Monday, December 12, 2016


It's been kind of a week.

(Or, to be more specific, it's been kind of a six weeks.)

After he was acting strangely for a day or two, we took Wilf to the vet to see what on earth was going on.  He'd been needing to go out several times a night, and the vet told us he'd managed to hump his Squeaky Cow into a UTI for himself.  And because that's so totally Wilford, we didn't even question it further.

But all the antibiotics weren't helping.  He went from being up and down a few times a night to being up and down every hour, day or night.  I was averaging less than three hours of sleep there for a while, even.  (Things were getting a bit surreal -- there are two days in there that I literally, even when reading back things I'd posted on Facebook or had written in my bullet journal, could not remember.)

His vet is a lovely woman who clearly loves her job and all her patients, and wanted us to be patient with him.  Some dogs, she said, just take a little longer to respond to antibiotics.  We shouldn't panic yet.  If one more round didn't work, they'd do other tests.  She calmed us and gave us Xanax (again, literally) for the little guy.

A week later, after a brief rallying, we noticed the W was losing a lot of weight.  We could see his spine.  His rib cage was visible.  This is not normal for a dog who could routinely eat his own weight in our other dog's treats.  He started throwing up one night, and when I called in the morning, they had us come in immediately.

It wasn't a UTI.  It was bladder cancer.

In less than an hour, we went from worrying about the surgery to remove kidney stones to having to make that most horrible of decisions.  The doc was relatively certain he wouldn't survive the anaesthesia for another surgery, and told us that, in this kind of cancer, you're looking at a 90-day prognosis, even with palliative care...and worse, that his pain would only get worse and worse as his body grew weaker.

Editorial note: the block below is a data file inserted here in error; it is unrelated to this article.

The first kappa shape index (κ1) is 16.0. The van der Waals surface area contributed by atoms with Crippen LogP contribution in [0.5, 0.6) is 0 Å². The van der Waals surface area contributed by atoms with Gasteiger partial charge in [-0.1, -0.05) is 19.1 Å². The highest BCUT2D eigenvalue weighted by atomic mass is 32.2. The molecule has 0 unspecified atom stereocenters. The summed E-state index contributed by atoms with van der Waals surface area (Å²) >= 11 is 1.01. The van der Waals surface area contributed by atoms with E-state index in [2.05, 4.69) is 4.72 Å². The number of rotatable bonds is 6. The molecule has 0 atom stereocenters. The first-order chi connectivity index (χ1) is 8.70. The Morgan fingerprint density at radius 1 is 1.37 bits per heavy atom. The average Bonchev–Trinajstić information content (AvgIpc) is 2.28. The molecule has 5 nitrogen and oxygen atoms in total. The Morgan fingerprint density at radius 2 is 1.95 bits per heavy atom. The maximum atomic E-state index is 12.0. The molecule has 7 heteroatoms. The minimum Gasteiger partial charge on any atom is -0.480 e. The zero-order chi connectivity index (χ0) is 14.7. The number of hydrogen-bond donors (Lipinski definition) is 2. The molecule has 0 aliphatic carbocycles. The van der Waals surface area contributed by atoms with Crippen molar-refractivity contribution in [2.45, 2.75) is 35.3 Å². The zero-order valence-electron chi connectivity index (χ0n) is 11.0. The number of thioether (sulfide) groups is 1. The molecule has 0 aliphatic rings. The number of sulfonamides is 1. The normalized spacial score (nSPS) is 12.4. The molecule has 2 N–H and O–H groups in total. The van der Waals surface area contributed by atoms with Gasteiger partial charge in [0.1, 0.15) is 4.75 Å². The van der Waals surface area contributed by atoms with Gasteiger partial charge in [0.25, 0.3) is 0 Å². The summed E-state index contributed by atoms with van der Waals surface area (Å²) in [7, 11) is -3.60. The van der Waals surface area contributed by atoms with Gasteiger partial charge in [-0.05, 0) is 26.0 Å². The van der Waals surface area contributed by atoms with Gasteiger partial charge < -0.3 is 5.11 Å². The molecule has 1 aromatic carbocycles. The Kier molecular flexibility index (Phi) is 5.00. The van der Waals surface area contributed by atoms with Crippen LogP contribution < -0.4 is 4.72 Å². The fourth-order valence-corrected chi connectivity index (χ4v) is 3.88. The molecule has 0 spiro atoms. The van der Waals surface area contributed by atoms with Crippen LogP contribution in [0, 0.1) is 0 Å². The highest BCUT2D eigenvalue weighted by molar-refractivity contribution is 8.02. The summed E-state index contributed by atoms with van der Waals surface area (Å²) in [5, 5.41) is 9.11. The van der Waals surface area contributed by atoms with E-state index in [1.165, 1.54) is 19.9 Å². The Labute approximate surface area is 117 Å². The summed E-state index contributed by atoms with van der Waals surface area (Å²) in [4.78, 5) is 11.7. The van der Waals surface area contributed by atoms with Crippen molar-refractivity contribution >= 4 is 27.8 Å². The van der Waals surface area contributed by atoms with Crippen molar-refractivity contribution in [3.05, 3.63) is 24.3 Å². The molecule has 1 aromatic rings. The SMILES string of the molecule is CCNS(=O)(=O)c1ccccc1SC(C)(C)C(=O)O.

J signed the papers and held him while he passed.  (I was at home with Cash, who has hip dysplasia and couldn't walk around with us if we'd gone together.  And to be fair, I thought W was just going in for another type of antibiotics.  Worst case scenario was surgery for kidney stones...not losing him altogether.)

I'm starting to wonder if I'm ever going to stop crying.

Grief is this weird amorphous, illogical thing.  

I flip around between thinking that we didn't do enough, didn't try enough to save him...and thinking that I was blind to how much pain he was in because I didn't want him to be sick anymore.  A UTI is uncomfortable, sure, and that explained everything, right?  The lethargy and vomiting were side effects from the antibiotics (which they totally can be).  How long did I leave him in pain because I didn't want to see it?

And then I'll have moments where the grief lifts a little and I don't think about it for a while.  Or I know that it's all okay now.  Or I think that yes, the decision sucked, but it was made out of love.

I do know that crying all the time sucks, but I'd rather cry all the time than be the kind of person who doesn't cry at all.

For now, I'm trying to put it all away so I can process the loss.  I stepped away from most of the internet, and I'm finding that moving around in physical space is helping.  I'm cleaning out boxes and closets and inboxes, and doing a fair bit of writing.  I'm getting all the benefits of a power outage, but by choice. :)

Still, I miss my friend, though.

I suspect I always will.



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